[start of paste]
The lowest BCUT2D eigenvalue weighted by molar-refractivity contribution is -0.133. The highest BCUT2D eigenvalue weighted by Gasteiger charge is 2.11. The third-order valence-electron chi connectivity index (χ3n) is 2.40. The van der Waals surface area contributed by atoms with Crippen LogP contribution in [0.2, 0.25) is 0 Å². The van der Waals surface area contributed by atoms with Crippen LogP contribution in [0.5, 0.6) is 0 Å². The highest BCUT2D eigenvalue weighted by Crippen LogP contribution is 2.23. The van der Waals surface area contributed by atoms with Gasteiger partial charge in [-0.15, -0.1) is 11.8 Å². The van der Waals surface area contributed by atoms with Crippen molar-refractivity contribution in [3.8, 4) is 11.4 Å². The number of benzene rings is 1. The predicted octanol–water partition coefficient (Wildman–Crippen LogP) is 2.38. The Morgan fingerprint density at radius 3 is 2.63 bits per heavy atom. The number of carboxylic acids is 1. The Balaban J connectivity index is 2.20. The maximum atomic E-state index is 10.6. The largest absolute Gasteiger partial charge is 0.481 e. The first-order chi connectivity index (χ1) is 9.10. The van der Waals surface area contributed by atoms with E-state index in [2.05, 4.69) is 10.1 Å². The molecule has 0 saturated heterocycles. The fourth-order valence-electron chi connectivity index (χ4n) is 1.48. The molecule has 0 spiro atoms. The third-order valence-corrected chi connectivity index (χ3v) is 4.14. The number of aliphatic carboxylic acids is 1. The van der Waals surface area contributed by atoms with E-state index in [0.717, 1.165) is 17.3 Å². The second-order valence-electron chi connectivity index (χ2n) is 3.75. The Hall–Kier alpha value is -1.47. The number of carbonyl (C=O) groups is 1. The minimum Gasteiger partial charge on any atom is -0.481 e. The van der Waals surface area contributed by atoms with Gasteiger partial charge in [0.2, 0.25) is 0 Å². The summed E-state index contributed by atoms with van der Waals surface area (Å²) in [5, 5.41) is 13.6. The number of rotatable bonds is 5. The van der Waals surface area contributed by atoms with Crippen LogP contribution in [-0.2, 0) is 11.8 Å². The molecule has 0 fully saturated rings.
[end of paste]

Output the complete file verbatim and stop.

The lowest BCUT2D eigenvalue weighted by molar-refractivity contribution is -0.133. The highest BCUT2D eigenvalue weighted by Gasteiger charge is 2.11. The third-order valence-electron chi connectivity index (χ3n) is 2.40. The van der Waals surface area contributed by atoms with Crippen LogP contribution in [0.2, 0.25) is 0 Å². The van der Waals surface area contributed by atoms with Crippen LogP contribution in [0.5, 0.6) is 0 Å². The highest BCUT2D eigenvalue weighted by Crippen LogP contribution is 2.23. The van der Waals surface area contributed by atoms with Gasteiger partial charge in [-0.15, -0.1) is 11.8 Å². The van der Waals surface area contributed by atoms with Crippen molar-refractivity contribution in [3.8, 4) is 11.4 Å². The number of benzene rings is 1. The predicted octanol–water partition coefficient (Wildman–Crippen LogP) is 2.38. The Morgan fingerprint density at radius 3 is 2.63 bits per heavy atom. The number of carboxylic acids is 1. The Balaban J connectivity index is 2.20. The maximum atomic E-state index is 10.6. The largest absolute Gasteiger partial charge is 0.481 e. The first-order chi connectivity index (χ1) is 9.10. The van der Waals surface area contributed by atoms with E-state index in [2.05, 4.69) is 10.1 Å². The molecule has 0 saturated heterocycles. The fourth-order valence-electron chi connectivity index (χ4n) is 1.48. The molecule has 0 spiro atoms. The third-order valence-corrected chi connectivity index (χ3v) is 4.14. The number of aliphatic carboxylic acids is 1. The van der Waals surface area contributed by atoms with E-state index in [0.717, 1.165) is 17.3 Å². The second-order valence-electron chi connectivity index (χ2n) is 3.75. The Hall–Kier alpha value is -1.47. The number of carbonyl (C=O) groups is 1. The minimum Gasteiger partial charge on any atom is -0.481 e. The van der Waals surface area contributed by atoms with Gasteiger partial charge in [0.2, 0.25) is 0 Å². The summed E-state index contributed by atoms with van der Waals surface area (Å²) in [5, 5.41) is 13.6. The number of rotatable bonds is 5. The van der Waals surface area contributed by atoms with Crippen LogP contribution in [-0.2, 0) is 11.8 Å². The molecule has 0 fully saturated rings.